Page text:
Do you have reoccurring back pain? If you answered “YES,” you’re not alone. In fact, it’s one of the most common patient concerns I see in my practice. Although everybody is quite different, I’d like to share 3 things you do every day that could be contributing to your back pain and how you can correct it.
#1 Sleep: How you sleep can either greatly provoke or reduce back pain. Current studies recommend we get between 7-10 of sleep per night; imagine if you are not sleeping in a favorable position, on an appropriate bed, or with an adequate pillow for that extended amount of time.
Let’s talk sleep positions. First and foremost, you should be sleeping on your back or side. If you are a side-sleeper, place a pillow between your knees. This will aid in proper alignment of the pelvis and hips while preventing you from rolling onto your stomach (a huge no.) If you sleep on your back, place the pillow under your knees. This slight bend in the knees will relax the back and leg muscles and put the pelvis in a more ergonomically correct position.
The right type of bed also plays a critical role in achieving proper, restful sleep. A bed should be firm so as to properly support the spine. Beds that are too soft feel great when you first lay down, but they offer little to no support, resulting in your back contorting to the mattress. Using a mattress topper on a firm bed can provide relief at your pressure points (ie. hips and shoulders), while still offering a firm base for your spine.
Pillows are the hardest part of the sleep equation. You could theoretically use a different pillow type for each sleeping position. Back sleeping pillows should support the curvature of the neck without pushing the had too far up towards the ceiling. Side-sleeping pillows should support proper alignment of the spine without allowing the neck to hang too low towards the bed or pushed too high towards the ceiling.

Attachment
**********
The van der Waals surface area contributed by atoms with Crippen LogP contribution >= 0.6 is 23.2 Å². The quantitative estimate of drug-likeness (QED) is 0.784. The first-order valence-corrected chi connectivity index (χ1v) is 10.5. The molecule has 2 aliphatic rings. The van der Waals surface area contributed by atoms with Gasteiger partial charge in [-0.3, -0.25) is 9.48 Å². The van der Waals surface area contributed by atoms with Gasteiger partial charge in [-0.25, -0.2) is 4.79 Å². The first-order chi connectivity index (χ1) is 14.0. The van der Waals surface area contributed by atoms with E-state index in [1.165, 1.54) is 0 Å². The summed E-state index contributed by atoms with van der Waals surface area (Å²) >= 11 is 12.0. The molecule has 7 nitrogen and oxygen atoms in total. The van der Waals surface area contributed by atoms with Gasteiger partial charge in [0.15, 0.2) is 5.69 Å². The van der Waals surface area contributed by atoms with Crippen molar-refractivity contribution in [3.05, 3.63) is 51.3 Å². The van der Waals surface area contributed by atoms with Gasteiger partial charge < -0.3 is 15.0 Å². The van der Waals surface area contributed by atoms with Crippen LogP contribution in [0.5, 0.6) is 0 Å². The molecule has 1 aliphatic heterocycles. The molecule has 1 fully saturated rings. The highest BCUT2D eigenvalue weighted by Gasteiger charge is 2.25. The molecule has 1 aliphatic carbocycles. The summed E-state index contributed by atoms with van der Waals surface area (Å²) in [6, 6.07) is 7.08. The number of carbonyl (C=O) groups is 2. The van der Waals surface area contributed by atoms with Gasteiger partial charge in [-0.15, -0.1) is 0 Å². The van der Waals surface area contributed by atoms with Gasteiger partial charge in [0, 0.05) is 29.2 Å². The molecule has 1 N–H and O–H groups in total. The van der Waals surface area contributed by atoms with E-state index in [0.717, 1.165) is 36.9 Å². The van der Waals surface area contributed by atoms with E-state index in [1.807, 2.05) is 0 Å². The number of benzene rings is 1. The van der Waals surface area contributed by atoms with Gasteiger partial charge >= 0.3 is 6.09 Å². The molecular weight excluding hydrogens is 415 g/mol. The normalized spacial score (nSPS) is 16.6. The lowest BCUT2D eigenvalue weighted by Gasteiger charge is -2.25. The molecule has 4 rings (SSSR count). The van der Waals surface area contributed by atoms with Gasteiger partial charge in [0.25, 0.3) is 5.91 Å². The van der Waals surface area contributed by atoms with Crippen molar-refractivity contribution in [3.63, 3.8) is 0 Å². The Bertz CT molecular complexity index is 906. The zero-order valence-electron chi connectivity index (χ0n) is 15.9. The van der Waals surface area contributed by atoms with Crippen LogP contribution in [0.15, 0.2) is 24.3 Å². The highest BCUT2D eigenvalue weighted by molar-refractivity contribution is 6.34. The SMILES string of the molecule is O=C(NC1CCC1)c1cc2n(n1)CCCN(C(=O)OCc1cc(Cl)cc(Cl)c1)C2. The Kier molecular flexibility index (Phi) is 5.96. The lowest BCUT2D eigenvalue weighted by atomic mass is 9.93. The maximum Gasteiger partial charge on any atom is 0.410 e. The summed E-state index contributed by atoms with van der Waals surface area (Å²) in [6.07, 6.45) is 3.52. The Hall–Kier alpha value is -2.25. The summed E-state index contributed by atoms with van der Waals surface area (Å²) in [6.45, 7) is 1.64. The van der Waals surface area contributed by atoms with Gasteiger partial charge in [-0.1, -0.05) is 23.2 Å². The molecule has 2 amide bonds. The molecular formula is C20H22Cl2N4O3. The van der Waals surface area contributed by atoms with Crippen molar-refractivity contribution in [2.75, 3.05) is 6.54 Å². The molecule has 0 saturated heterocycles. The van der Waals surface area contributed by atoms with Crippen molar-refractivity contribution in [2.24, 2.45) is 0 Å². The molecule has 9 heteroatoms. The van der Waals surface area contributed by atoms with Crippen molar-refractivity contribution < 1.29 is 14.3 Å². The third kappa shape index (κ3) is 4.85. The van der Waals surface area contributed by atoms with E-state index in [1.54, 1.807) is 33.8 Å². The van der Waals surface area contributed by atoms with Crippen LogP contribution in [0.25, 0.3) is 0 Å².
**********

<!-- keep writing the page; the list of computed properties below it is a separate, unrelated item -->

#2 Sitting. Let me start by saying this, YOU SIT TOO MUCH! We all do…but if you must sit, and I know you must, let’s at least do it better. Your chair should provide adequate lumbar support. It should allow your knees to be at least parallel or lower, than your hips. If you are at a computer, make sure the center of the monitor is at the same level as the bridge of your nose. If you utilize multiple screens, try to have them as close together as possible; this keeps you from constantly turning your head side to side. Lastly, your keyboard should be at a height that allows your arms to be relaxed without causing you to slouch to reach it.
#3 Breathing. YES, even the way you breathe could be contributing to your pain. Our muscles, ligaments, tendons, nerves…every part of the body is dependent on oxygen. If we deprive tissue of oxygen it does not respond kindly, resulting in spasms, degenerative conditions, and pain. In order to avoid these conditions, we want to maximize our oxygen intake. Proper breathing comes from the abdomen and diaphragm, NOT the ribs and neck. We call this belly breathing. Belly breathing begins with deeply inhaling through the nose and focuses on the belly pushing out as the diaphragm drops down. This pressure causes the lungs to fill and the ribs to expand. The ribs expanding is a result of the lungs filling, not a primary trigger to fill the lungs. If your shoulders rise and fall during normal respiration, you are breathing with what are called an accessory or secondary muscles. This leads to hypoxia (decreased oxygen levels) and overactive muscles in the neck. The long-term effects of this type of breathing include headaches, neck pain and (you guessed it) back pain.
The way we treat our bodies will either reflect through reoccurring pain or healthy, pain-free living. Being aware of our negative habits and implementing good techniques to our day to day activities like sleeping, sitting, and breathing can greatly reduce back pain.
Knowledge is power only if we do something with it. Look at your lifestyle and compare it to what you just read. Are there changes you can make to improve your quality of life? If so, do not hesitate, make them now. Come in and let us help. Adjustments can get you on the road to a pain-free life and can make the changes more rewarding.
Yours in health,
Dr. David Futral